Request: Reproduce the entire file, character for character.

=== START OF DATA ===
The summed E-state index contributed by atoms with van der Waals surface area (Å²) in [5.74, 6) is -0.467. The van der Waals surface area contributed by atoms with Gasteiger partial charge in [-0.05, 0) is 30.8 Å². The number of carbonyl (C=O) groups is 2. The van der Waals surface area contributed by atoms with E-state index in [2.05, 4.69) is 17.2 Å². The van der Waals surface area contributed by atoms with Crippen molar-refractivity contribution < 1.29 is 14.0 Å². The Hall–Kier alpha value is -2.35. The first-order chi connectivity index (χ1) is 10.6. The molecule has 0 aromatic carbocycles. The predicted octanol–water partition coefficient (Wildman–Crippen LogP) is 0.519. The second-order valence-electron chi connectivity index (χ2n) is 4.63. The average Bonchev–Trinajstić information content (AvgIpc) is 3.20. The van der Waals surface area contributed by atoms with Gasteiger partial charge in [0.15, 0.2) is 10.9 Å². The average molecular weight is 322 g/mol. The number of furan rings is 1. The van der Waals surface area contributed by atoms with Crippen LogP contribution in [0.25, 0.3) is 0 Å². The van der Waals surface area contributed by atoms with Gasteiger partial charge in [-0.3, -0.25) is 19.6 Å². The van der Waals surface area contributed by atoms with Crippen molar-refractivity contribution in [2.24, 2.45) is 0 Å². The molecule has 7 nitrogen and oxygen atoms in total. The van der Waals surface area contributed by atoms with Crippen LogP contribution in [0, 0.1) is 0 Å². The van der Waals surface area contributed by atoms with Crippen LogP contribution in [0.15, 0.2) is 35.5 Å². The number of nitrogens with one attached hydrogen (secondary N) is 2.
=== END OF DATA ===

The summed E-state index contributed by atoms with van der Waals surface area (Å²) in [5.74, 6) is -0.467. The van der Waals surface area contributed by atoms with Gasteiger partial charge in [-0.05, 0) is 30.8 Å². The number of carbonyl (C=O) groups is 2. The van der Waals surface area contributed by atoms with E-state index in [2.05, 4.69) is 17.2 Å². The van der Waals surface area contributed by atoms with Crippen molar-refractivity contribution < 1.29 is 14.0 Å². The Hall–Kier alpha value is -2.35. The first-order chi connectivity index (χ1) is 10.6. The molecule has 0 aromatic carbocycles. The predicted octanol–water partition coefficient (Wildman–Crippen LogP) is 0.519. The second-order valence-electron chi connectivity index (χ2n) is 4.63. The average Bonchev–Trinajstić information content (AvgIpc) is 3.20. The van der Waals surface area contributed by atoms with Gasteiger partial charge in [0.15, 0.2) is 10.9 Å². The average molecular weight is 322 g/mol. The number of furan rings is 1. The van der Waals surface area contributed by atoms with Crippen LogP contribution in [0.25, 0.3) is 0 Å². The van der Waals surface area contributed by atoms with Gasteiger partial charge in [-0.3, -0.25) is 19.6 Å². The van der Waals surface area contributed by atoms with Crippen molar-refractivity contribution in [2.24, 2.45) is 0 Å². The molecule has 7 nitrogen and oxygen atoms in total. The van der Waals surface area contributed by atoms with Crippen LogP contribution in [0, 0.1) is 0 Å². The van der Waals surface area contributed by atoms with Crippen LogP contribution in [0.15, 0.2) is 35.5 Å². The number of nitrogens with one attached hydrogen (secondary N) is 2.